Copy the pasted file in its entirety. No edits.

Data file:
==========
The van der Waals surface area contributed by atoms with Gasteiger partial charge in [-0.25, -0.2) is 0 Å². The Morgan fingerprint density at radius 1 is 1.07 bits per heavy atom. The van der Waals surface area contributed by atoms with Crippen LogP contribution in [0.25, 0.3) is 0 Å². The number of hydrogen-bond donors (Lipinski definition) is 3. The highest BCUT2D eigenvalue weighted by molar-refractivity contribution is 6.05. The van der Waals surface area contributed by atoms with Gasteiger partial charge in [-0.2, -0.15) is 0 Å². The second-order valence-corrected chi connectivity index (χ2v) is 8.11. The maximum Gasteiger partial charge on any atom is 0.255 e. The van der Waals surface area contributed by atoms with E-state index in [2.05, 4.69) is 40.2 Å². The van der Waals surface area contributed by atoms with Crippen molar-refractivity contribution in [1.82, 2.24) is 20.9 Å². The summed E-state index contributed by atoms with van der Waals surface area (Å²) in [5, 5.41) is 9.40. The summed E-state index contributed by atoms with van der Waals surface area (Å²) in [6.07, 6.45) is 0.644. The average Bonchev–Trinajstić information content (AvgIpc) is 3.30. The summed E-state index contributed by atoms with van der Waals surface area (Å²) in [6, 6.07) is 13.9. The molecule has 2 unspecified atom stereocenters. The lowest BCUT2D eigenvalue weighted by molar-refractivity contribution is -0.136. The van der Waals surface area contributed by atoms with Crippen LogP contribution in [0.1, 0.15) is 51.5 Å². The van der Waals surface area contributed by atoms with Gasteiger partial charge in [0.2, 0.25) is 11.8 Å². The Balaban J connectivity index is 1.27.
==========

The van der Waals surface area contributed by atoms with Gasteiger partial charge in [-0.25, -0.2) is 0 Å². The Morgan fingerprint density at radius 1 is 1.07 bits per heavy atom. The van der Waals surface area contributed by atoms with Crippen LogP contribution in [0.25, 0.3) is 0 Å². The number of hydrogen-bond donors (Lipinski definition) is 3. The highest BCUT2D eigenvalue weighted by molar-refractivity contribution is 6.05. The van der Waals surface area contributed by atoms with Gasteiger partial charge in [-0.2, -0.15) is 0 Å². The second-order valence-corrected chi connectivity index (χ2v) is 8.11. The maximum Gasteiger partial charge on any atom is 0.255 e. The van der Waals surface area contributed by atoms with E-state index in [2.05, 4.69) is 40.2 Å². The van der Waals surface area contributed by atoms with Crippen molar-refractivity contribution in [1.82, 2.24) is 20.9 Å². The summed E-state index contributed by atoms with van der Waals surface area (Å²) in [5, 5.41) is 9.40. The summed E-state index contributed by atoms with van der Waals surface area (Å²) in [6.07, 6.45) is 0.644. The average Bonchev–Trinajstić information content (AvgIpc) is 3.30. The summed E-state index contributed by atoms with van der Waals surface area (Å²) in [6, 6.07) is 13.9. The molecule has 2 unspecified atom stereocenters. The lowest BCUT2D eigenvalue weighted by molar-refractivity contribution is -0.136. The van der Waals surface area contributed by atoms with Crippen LogP contribution in [0.1, 0.15) is 51.5 Å². The van der Waals surface area contributed by atoms with Gasteiger partial charge in [0.2, 0.25) is 11.8 Å². The Balaban J connectivity index is 1.27.